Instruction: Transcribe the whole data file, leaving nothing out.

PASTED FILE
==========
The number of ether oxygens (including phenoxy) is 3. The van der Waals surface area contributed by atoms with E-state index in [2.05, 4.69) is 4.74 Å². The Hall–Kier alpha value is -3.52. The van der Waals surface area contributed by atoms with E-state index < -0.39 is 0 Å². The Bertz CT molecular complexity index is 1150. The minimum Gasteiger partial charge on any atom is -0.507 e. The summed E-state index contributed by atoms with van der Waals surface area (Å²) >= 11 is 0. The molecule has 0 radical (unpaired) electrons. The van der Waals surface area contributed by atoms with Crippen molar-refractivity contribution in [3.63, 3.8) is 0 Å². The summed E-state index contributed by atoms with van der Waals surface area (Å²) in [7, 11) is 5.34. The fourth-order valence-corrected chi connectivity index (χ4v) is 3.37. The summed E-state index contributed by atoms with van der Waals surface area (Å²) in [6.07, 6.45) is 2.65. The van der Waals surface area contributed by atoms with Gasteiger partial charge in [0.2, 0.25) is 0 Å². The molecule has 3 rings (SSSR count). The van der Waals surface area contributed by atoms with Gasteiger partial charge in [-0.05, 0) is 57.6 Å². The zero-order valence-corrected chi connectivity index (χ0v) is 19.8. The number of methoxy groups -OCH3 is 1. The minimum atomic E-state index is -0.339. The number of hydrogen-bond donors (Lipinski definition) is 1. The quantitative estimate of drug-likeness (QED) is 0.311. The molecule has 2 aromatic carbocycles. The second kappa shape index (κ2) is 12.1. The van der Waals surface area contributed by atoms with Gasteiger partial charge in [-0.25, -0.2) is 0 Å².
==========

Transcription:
The number of ether oxygens (including phenoxy) is 3. The van der Waals surface area contributed by atoms with E-state index in [2.05, 4.69) is 4.74 Å². The Hall–Kier alpha value is -3.52. The van der Waals surface area contributed by atoms with E-state index < -0.39 is 0 Å². The Bertz CT molecular complexity index is 1150. The minimum Gasteiger partial charge on any atom is -0.507 e. The summed E-state index contributed by atoms with van der Waals surface area (Å²) >= 11 is 0. The molecule has 0 radical (unpaired) electrons. The van der Waals surface area contributed by atoms with Crippen molar-refractivity contribution in [3.63, 3.8) is 0 Å². The summed E-state index contributed by atoms with van der Waals surface area (Å²) in [7, 11) is 5.34. The fourth-order valence-corrected chi connectivity index (χ4v) is 3.37. The summed E-state index contributed by atoms with van der Waals surface area (Å²) in [6.07, 6.45) is 2.65. The van der Waals surface area contributed by atoms with Gasteiger partial charge in [0.2, 0.25) is 0 Å². The molecule has 3 rings (SSSR count). The van der Waals surface area contributed by atoms with Gasteiger partial charge in [-0.05, 0) is 57.6 Å². The zero-order valence-corrected chi connectivity index (χ0v) is 19.8. The number of methoxy groups -OCH3 is 1. The minimum atomic E-state index is -0.339. The number of hydrogen-bond donors (Lipinski definition) is 1. The quantitative estimate of drug-likeness (QED) is 0.311. The molecule has 2 aromatic carbocycles. The second kappa shape index (κ2) is 12.1. The van der Waals surface area contributed by atoms with Gasteiger partial charge in [-0.25, -0.2) is 0 Å².